Of DVDs and late-night shopping

“When did we stop caring how we looked in public?” I asked my sister as we trudged into Best Buy at 8:15 p.m.

“I think I look fine,” she answered.

But the truth is, we were both wearing our sleep clothes because we had gotten comfortable for the night before she started trying to hook up my DVD/VCR player. When she found I didn’t have the right cords, there was a grim silence and then an agreement that we had to make a late-night run to Best Buy as she was leaving town the next day and this was the one thing I wanted her to do for my birthday.

OK, 8:15 p.m. is not considered late night by most folks. But when you’ve been hauling furniture up and down stairs for five days in order to set up shop in a new location, 8:15 p.m. feels pretty darned late.

Some $20 later, we tested the DVD player only to be greeted by a terrible buzzing noise, no normal audio, and an episode of “The Closer” in black and white.

And this was after we’d taken drill, chisel and hammer to the back of my antique ice chest to widen the hole to get all the cords through.

Then Therese did the most amazing thing — she read the manual. Having armed herself with knowledge, she punched a few buttons on the correct remote (we’d been using one for a defunct TV) and suddenly Brenda Lee Johnson was in beautiful living color and we could hear every word she was saying.

Another miracle of technology had happened in my Luddite house.

And because I am a Luddite, Therese folded down the corner of the instructions so I would know what to read in my hour of need. (There will be many hours of need.) I discarded the old remote, which had not helped us at all, and then we decided not to play a DVD after all.

That’s why I’ve cracked open a Diet Coke even though it’s after 10 p.m. If shopping in my PJs and carving up one of my antiques doesn’t merit a late-night Diet Coke, I don’t know what does.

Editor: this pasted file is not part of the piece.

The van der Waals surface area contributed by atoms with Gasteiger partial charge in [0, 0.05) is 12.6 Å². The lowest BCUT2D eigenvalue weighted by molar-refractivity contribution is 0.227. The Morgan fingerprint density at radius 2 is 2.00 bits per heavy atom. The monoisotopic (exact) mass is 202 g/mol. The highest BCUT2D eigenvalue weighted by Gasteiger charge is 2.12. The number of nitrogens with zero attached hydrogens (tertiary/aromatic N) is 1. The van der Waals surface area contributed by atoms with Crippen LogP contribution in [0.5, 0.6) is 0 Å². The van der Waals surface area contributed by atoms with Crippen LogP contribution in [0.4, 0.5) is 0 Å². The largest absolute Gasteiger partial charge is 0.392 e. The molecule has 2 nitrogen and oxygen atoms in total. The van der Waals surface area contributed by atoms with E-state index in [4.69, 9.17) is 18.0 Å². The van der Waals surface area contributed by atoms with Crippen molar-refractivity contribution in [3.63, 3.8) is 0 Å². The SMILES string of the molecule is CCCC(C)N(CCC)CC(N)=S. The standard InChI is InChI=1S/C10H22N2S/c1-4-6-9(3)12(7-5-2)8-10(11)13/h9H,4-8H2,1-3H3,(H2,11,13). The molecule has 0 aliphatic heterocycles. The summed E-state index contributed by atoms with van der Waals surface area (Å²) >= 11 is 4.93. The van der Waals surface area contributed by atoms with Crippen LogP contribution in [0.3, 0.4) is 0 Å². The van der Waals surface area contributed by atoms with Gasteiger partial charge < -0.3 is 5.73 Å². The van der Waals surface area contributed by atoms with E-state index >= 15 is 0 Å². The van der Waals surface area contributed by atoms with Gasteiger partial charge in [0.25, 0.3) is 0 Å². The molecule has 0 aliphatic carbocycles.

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Wimp out

We’re wimps.

Don’t try to deny it. The subzero weather has kicked out butts and we’re whining about it nonstop.

It wasn’t always this way. It seems to me that we used to be tougher. I know I was.

In my 30s and 40s I was a walker and would walk outside before work even in the worst winter weather — subzero, strong winds, blizzards. There I was, battling the elements for good health.

Nowadays, I’ve wimped out and can be most often found pedaling on the easy setting of my stationary bike.

On the nightly news, the weather people shiver and complain about the long stretch of cold. “When will it end,” they whine to the meteorologist.

In April, I think to myself.

I, too, have been whining. On my call to Mom today I opened the conversation with, “Oh, gosh, that wind. It just cuts through you.”

How do I know? Not from walking outside. I felt it scurrying it into Target to scoop on the 90 percent off Christmas bargains. Yes, that was one mighty frigid gallop across the parking lot.

So I say we quit fighting winter and succumb. Stay indoors if we must. (I think I must.) Wrap up warmly with parkas and scarves and mittens. Turn on the heated seats and let the car warm up before backing it out of the garage. (Yes, I have an attached garage so it isn’t even that bad when I do decide to leave the house.)

Let’s remember where we live. We aren’t from Alabama or Louisiana or Texas. We are Wisconsinites. We laugh at winter.

And then we take the mug of hot chocolate out of the microwave and cuddle up in a quilt to watch TV.

Take that, winter.